Reality is  – it is unlikely we will ever know – for certain.

What does this mean for you?

Read carefully before posting.

5 thoughts on “Two COVID things”

  1. Thank you for sharing this information. I manage chronic Long COVID and host the largest clinical social media support groups globally. The most important medications in the acute phase of infection are antivirals, antihistamines to counter the MCAS histamine cascade that causes inflammation, anticoagulants because COVID makes the platelets stickier and prone to micro-clotting and clotting, and anti-inflammatories to address the MCAS related inflammation. 4-12 weeks post infection is associated with the highest risk of sequelae developing, regardless of the severity of infection. For these people, the medications mentioned with the exception of the anti-viral are essential, and some people benefit from serotonin focused medications to minimize the depression and anxiety caused by the neural inflammation that disrupts the serotonin the brain. Ivermectin in the post COVID phase can function as an anti-inflammatory. Low dose naltrexone (LDN) helps to reduce neural inflammation and boost dopamine levels (another happy hormone). There are additional strategies for things like self-care and breathwork that also help prevent or manage long COVID symptoms.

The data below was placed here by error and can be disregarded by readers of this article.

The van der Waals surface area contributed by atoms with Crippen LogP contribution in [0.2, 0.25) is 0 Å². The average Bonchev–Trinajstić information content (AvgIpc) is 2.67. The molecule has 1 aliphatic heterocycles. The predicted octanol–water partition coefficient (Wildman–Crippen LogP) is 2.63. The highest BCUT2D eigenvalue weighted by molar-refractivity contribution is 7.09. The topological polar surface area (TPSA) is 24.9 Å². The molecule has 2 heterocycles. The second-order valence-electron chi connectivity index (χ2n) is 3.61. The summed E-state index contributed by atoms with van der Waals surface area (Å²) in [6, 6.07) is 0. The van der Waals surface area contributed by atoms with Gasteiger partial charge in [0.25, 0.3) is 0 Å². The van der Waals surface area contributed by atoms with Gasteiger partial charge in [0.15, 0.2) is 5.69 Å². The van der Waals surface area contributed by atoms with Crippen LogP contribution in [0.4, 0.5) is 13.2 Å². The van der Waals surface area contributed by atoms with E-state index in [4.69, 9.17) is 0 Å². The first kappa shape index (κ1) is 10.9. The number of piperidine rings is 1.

1. Hi Delainne – thanks for your observations. Appreciate you sharing your views on effective medications for the acute and post-acute stages of COVID.

      I tried with little success to find sources for your suggestion that ivermectin can function as an anti-inflammatory. There were a couple articles extolling or reporting on ivermectin’s anti-inflammatory properties but they appears to be more speculative than experience based.

      If you have a source or sources please share.

      be well Joe

  2. Apologies – My intention was to talk about the use of Ivermectin in Long COVID. As you mentioned, there are many opinions and conflicting research studies. There has not been enough time for the clinical trials to be completed on Ivermectin yet, but we are getting closer. A lower dose Ivermectin nasal spray is getting a lot of attention as a delivery method that reduces the risk of toxicity is currently in clinical trials.